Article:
Post Office scandal victims get £19m interim payout but ‘still in dark over compensation deal’

UK taxpayers could have to pay as much as £1bn in compensation to former Post Office workers wrongly convicted of theft due to the defective Horizon IT system.

Postmasters caught up in the Horizon IT scandal say that they are still being “left in the dark” about a compensation package after the government announced that they will receive interim payments.

Paul Scully, the postal affairs minister, said payments totalling £19.5 million will be paid to eligible members of the 555-strong group within weeks while a deal for “full and fair” compensation is negotiated.

Hundreds of postmasters were accused of stealing from their own businesses because of faulty software made by Fujitsu that was introduced in Post Office branches.

In total, more than 700 postmasters were wrongly prosecuted for theft, fraud and false accounting between 2000 and 2015. Some lost their homes and one took his own life in what has been described as the biggest miscarriage of justice in British legal history.

Scully said that legal action was still being considered against the Japanese IT firm to recoup some of the taxpayer-funded compensation, which could total £1 billion.

Earlier this year the government said that a compensation scheme would be set up for the postmasters who helped to expose the extent of the scandal during a group action at the High Court in 2019.

The group was awarded £57.75 million after a settlement was agreed with the Post Office but only received £20,000 each after having to pay sizeable legal costs.

Most of the £46 million legal bill was paid to Therium, the company which funded the litigation on a “no win, no fee” basis. The Post Office spent about £43 million in legal costs pursuing the case, before reaching a settlement with the group.

Having previously ruled out other avenues to compensation because of the legal settlement, Rishi Sunak, the chancellor, announced that funds would be made available for the 555 victims in March.

Amid warnings that some members of the group could die before being fully compensated, Scully announced the interim payment package in parliament today. “These postmasters and their families have shown immense courage in the face of terrible circumstances,” he said.

“I hope this initial step provides some comfort to these pioneering postmasters while reaffirming our commitment to ensuring they receive their fair share in compensation.”

The payments will exclude the 63 postmasters whose convictions over shortfalls were quashed, leaving them entitled to a separate compensation scheme.

Christopher Head, who ran a village post office near Sunderland between 2006 and 2015, credited Scully for “taking a big step” and said that, unlike other ministers, he was driving the issue forward.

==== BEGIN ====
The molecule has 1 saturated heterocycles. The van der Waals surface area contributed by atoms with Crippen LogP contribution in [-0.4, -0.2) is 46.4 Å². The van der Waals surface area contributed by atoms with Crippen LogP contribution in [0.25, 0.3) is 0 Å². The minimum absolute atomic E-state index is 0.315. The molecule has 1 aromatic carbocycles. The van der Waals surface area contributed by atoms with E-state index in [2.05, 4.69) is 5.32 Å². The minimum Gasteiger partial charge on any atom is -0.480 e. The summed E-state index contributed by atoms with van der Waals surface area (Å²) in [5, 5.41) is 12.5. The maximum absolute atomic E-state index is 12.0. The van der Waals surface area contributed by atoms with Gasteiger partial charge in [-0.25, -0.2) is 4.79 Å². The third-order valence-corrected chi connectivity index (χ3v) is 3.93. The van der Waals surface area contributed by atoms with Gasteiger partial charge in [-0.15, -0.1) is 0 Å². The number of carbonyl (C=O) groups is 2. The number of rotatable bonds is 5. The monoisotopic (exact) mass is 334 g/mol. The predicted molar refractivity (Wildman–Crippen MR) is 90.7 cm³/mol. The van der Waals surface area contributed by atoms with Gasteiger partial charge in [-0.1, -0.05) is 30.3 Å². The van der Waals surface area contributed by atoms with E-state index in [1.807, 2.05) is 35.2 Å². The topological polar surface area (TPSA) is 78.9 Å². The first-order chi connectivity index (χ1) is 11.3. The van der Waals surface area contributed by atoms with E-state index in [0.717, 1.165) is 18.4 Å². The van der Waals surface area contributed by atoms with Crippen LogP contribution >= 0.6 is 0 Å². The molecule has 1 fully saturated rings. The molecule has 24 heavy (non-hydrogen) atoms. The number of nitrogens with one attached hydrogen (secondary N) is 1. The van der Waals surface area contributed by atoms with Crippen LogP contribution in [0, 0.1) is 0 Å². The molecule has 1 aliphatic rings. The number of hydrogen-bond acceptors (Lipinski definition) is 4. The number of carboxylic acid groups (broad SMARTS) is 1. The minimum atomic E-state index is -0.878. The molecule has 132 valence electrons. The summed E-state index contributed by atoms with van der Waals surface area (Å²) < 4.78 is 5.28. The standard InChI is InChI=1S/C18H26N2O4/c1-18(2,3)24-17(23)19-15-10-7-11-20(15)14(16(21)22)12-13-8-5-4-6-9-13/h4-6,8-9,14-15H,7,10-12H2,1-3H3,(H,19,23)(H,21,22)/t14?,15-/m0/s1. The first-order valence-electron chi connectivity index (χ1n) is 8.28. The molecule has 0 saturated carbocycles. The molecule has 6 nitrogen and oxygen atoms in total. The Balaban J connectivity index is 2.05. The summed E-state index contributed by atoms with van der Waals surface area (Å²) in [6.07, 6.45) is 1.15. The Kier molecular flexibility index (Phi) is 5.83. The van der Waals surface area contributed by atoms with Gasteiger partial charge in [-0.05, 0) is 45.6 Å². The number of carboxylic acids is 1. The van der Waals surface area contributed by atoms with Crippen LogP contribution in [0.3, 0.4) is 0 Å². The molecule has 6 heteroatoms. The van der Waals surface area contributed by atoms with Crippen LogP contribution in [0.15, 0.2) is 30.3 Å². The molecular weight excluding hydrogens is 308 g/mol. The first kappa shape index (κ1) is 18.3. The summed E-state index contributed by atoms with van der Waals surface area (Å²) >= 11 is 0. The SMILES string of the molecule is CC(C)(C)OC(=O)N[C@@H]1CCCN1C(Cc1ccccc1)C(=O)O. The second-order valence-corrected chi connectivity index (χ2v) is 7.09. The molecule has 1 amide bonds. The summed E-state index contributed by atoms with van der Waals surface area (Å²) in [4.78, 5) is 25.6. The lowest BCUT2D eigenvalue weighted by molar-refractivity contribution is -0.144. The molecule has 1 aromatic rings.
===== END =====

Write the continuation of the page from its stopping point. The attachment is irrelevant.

However, he added that members of the 555 remained “very disappointed” that the announcement contained a lack of detail on the shape and scope of the final scheme. “There is no mention of time frames and what is being discussed — we are still being left completely in the dark,” he said.

Head echoed previous comments from Alan Bates, the lead litigant in the High Court case, for the initial payout to have been £46 million, matching the legal costs paid out in the action.

On the interim compensation payments, he said: “It is going to alleviate very short-term problems for people that are in desperate situation, who are still having talks about their homes being repossessed. But there’s still no time frame as to when and how the scheme is going to be set up and how long it’s going to take.”

Speaking to media, Scully said he expected the scheme to be structured within the next few weeks, adding that “plenty more compensation will inevitably come”.

He also said that the scheme could align in timing with a separate “historical shortfall scheme”, which it is hoped will have made all its offers by the end of the year.

The minister said that “nothing is off the table” regarding legal action against Fujitsu. He said that a decision would be taken after the company gave evidence to the public inquiry into the scandal.

“Let’s wait for the evidence and see exactly where blame is likely to be apportioned and then we can act accordingly,” he said.

In May, Sir Wyn Williams, chairman of the inquiry, intervened in the row about compensation for sub-postmasters, calling for the government to speed up the payments, and finalise settlements “sooner rather than later”.

It came after law firms representing victims criticised delays in recent months, warning that many could die before seeing any money, and threatened to launch new civil claims.

A Post Office spokesman said: “Ensuring full, fair and final compensation for all Horizon scandal victims is a priority as we put right the wrongs of the past.

“We welcome the government taking action on final, equitable compensation for the postmasters who were part of the group litigation settlement and those whose Horizon-related convictions are overturned.”